by David Wallace Barr
What could be more iconic of northern Ontario for Toronto residents than a hardy Eastern White Pine, clinging to a rocky shoreline, buffeted by the winds, survivor of many storms? From ‘group of seven’ painters to today’s smartphone photographers, this image of the survivor of the gale has captured our imagination for over 100 years. One of the best known examples is the painting entitled simply, ‘White Pine,’ featuring a weathered and defiant individual on a rugged Ontario shore by A. J. Casson, now in the collection of the McMichael Canadian Art Collection. The Eastern White Pine is in fact, Ontario’s official provincial tree.
Even more significant to indigenous cultures, Eastern White Pine has been described as a cultural keystone species. Interviews with the Kitcisakik Algonquin community, for instance, reveal the importance of this tree in legends, as a food and as a medicine. Ground into a paste, the seeds can be added to soups. The needles make a tea that has astringent qualities, and chewing pine gum was thought to be good for sore throats.
Walking in a grove of old growth White Pine is often compared[Ontario] Parks Blog
to walking through a cathedral.
This species, an integral component of the eastern temperate forest, is a survivor in more ways than one. With a contemporary range from New York State across to west of superior, and north-eastward through to the Maritimes, its conservation status is ‘S5’ for ‘Secure.’ But the security of this tree has not always been assured. In colonial times, Canadian and American forests were pillaged for the tallest and straightest white pines, logged for their strong, straight trunks, which made ideal masts for tall ships in the age of sail, the vessels of international commerce, naval warfare and exploration for over 300 years.
A Key Community Member
The original range of the species has been demonstrated by fossil evidence to have extended as far south as Florida. Today, many eastern forests no longer contain the structural diversity offered by this outstanding species. Literally outstanding, in that it is one of the tallest of eastern tree species. They frequently tower above the level of surrounding treetops. This makes the Eastern White Pine (EWP) a super canopy species, giving it a unique ecological role. Birds, small mammals, and insects find special opportunities for shelter and feeding in these sky-seeking, coniferous crowns. Because of the elevated viewpoint and protection from predators, large, strong-flying birds, like Bald Eagles and Ospreys, choose the top of the EWP for nesting.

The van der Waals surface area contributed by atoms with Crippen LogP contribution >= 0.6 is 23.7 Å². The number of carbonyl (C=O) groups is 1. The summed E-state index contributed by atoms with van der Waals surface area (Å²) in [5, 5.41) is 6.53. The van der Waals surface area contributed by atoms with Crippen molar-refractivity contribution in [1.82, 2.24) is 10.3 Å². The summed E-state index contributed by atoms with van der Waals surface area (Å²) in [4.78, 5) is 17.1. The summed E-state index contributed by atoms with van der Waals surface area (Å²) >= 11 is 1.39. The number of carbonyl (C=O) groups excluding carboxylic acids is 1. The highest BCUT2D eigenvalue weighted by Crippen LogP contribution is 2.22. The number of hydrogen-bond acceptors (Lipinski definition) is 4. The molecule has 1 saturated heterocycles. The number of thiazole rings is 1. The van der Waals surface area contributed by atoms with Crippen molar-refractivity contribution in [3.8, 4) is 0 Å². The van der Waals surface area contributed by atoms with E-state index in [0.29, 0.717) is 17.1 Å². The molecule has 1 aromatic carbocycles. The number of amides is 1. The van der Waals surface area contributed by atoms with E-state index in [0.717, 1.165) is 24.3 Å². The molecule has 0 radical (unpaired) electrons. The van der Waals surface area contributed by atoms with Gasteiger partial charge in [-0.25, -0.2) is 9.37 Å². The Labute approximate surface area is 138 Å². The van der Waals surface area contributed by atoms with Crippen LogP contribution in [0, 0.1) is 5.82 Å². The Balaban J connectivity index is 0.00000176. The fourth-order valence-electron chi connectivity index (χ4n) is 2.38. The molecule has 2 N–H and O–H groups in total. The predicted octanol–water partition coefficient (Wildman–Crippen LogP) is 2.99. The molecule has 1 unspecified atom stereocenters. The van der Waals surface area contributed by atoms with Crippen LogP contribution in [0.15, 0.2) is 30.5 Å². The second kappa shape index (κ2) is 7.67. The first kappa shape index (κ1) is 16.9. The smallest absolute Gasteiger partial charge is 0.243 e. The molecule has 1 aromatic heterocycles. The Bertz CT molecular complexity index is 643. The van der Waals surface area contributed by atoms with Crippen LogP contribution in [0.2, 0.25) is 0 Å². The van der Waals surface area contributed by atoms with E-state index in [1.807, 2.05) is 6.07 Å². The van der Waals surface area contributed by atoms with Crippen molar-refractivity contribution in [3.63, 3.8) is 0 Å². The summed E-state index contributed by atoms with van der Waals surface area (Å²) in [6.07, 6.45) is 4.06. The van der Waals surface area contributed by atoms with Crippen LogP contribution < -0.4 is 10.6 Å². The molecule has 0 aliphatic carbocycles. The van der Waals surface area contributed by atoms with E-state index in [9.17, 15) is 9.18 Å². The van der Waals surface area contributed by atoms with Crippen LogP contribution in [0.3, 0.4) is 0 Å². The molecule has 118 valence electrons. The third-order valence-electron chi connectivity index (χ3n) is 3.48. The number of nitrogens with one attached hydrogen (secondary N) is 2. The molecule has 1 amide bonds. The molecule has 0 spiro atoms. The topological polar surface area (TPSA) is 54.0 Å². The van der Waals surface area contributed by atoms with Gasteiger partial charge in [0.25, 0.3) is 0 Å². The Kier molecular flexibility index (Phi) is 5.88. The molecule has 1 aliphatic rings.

Black bears have a unique relationship with this tree, not so much high in the air, but instead closer to earth where white pine roots meet forest soil. One study showed that in Spring, over 90% of mother black bears chose to bed down at the base of a white pine with her cubs. And this in a woodland where white pines were rare, less than 0.5 % of the canopy. The author notes that, “Old white pines have deeply-furrowed, strong bark that make them easier for cubs to climb for safe refuge.”
As a naturalist, I delight in the fact that the EWP is probably the easiest native coniferous species to identify in our region, with its long, slim needles in bundles of five. There are a couple of other closely related pine species, usually cultivated, that also have needles in bundles of five, but according to James Eckenwalder et al in A Field Guide to Trees of Ontario, these relatives are rare in natural settings in our area.
The few white pines in Toronto are some of our tallest and largest components of the urban forest. They have not been planted along streets in central Toronto by forest managers for many years in favor of introduced species like the Black Pine, thought to be more able to survive urban conditions. But they do occur in Eric Davies’ list of Toronto’s oldest and largest trees. iNaturalist sightings show individuals sparsely scattered across our region with concentrations in Tommy Thompson Park and the Don Valley between Evergreen Brickworks and Crothers Woods. /